When my husband and I set out for our vacation, we weren't trying to see the eclipse. We were just seeking some solitude in the peaceful National Forests of Nevada before we made our way to Salt Lake City for POCAfest, a gathering of community acupuncture clinic owners and workers.
Being out in a remote area, we thought we might see something even though we were way out of the path of totality and far from crowds. The morning of the eclipse, no one else was in our campground that was shaded by well-nourished cottonwood trees. We made an old-fashioned view-finder to check and see if we could determine any progress of the moon shading the sun.
We walked in the dappled light of trees, noticing how the cottonwood leaves reflected and refracted sunlight. Glowing crescents patterned the dirt, George took pictures, and we carried our view-finder, checking periodically but it showed nothing.
We continued our road trip, checking the sun throughout the day, then decided we had simply missed the eclipse. But once we got to POCAfest, four days later, we were talking to an acupunk who works at WCA in Portland. He happened to be in clinic that day and stepped outside to see it; he explained how the eclipse had also created an interesting pattern through tree leaves: shining semi-circles rimmed leaves and created beautiful shadow and light patterns on the ground. Turns out we HAD seen the eclipse, we just didn't recognize it!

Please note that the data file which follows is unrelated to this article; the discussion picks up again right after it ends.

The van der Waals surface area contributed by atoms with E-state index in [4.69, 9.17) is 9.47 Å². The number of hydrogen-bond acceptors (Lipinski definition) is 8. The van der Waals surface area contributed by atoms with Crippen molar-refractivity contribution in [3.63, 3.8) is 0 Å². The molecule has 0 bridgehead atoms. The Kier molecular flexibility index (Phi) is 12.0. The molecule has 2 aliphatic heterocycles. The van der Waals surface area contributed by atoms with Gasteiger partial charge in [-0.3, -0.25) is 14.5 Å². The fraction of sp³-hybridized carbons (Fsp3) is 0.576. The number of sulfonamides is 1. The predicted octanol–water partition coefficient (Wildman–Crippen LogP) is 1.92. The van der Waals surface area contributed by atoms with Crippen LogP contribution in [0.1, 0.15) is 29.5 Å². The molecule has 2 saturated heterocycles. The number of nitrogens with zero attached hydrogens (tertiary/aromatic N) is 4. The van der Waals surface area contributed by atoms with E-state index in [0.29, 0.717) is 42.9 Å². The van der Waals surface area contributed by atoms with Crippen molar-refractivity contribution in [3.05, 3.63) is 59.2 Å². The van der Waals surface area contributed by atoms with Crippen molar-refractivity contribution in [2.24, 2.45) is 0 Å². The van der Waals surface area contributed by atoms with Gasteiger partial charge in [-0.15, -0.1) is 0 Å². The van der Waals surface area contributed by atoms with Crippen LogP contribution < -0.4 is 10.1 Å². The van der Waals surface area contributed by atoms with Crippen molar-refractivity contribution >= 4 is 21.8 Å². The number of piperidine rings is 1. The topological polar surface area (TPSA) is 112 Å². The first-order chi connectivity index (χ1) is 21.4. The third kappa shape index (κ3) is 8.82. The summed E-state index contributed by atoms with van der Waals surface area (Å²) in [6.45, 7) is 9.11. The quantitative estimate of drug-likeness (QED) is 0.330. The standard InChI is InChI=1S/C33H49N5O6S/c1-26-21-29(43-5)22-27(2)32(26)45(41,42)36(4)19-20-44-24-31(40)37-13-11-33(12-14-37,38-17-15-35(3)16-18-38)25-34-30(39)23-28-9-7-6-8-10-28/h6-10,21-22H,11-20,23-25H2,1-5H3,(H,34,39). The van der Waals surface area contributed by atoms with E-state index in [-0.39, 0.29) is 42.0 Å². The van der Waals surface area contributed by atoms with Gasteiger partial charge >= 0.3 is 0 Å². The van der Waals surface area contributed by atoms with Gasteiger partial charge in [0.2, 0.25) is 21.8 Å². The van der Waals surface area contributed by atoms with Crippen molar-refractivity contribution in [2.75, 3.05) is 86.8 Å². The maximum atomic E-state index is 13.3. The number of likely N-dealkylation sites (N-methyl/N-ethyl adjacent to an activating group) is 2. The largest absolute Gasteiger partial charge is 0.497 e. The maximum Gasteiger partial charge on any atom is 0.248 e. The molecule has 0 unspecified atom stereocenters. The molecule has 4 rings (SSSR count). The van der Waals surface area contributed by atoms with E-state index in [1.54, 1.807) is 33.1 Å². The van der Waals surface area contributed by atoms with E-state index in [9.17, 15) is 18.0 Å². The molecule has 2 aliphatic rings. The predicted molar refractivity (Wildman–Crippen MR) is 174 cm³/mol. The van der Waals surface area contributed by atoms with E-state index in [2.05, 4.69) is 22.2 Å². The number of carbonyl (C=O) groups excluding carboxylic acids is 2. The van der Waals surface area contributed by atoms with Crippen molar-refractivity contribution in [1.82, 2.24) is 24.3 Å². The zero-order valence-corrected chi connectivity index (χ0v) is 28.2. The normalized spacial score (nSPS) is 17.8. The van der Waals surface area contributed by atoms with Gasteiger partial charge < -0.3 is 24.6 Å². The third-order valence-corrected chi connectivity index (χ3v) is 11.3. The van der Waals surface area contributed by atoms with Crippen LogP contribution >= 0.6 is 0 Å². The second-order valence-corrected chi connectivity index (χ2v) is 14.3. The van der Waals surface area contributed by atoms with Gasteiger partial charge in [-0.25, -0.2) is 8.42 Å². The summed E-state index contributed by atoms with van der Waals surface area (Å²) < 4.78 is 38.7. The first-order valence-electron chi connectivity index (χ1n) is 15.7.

It was a happy revelation and as I think of it now, a great metaphor for how POCA has been for me: shining a light on the obvious and not so obvious, and helping me recognize certain truths.
When I first discovered the community acupuncture model, my heart opened wide; it was a visceral feeling in my chest and I knew I had to practice that way in Long Beach. I didn't need to travel to another country to help underserved people, as there were plenty of people that needed help and access to affordable healthcare right where I live.
POCA helped me see and know that acupuncture doesn't need to be expensive to be effective. It helped me understand better how acupuncture works and how necessary frequent treatments can be to solve and manage difficult health problems. POCA taught me how to develop and grow LBCA and it continues to be a beacon for me, reminding me of my own privilege to practice this medicine.
Members of POCA, like Dr. Tyler Phan and Lisa Rohleder, remind me of the hidden histories of this medicine--the elders and activists who have been elided by the formal history of the profession: Miriam Lee, Mutulu Shakur, Ing "Doc" Hay, and Master Tung Ting Chang.
POCA is a constant source of education and enlightenment, advocating and practicing trauma-informed care and creating the idea of Liberation Acupuncture that draws from the practice of Liberation Theology. All of these ideas can be explored on POCA's website from the thoughtful radicals who have developed them.
It's a good tune-up for me to attend POCAfest when I can. This group of fearless practitioners is actively working to improve acupuncture education and the profession at large and it all begins within one's community. The co-operative ethos of POCA acknowledges mutualism: we need our patients as much as they need us. Together we can begin to address the real issues of pain and suffering that occur in our communities every day.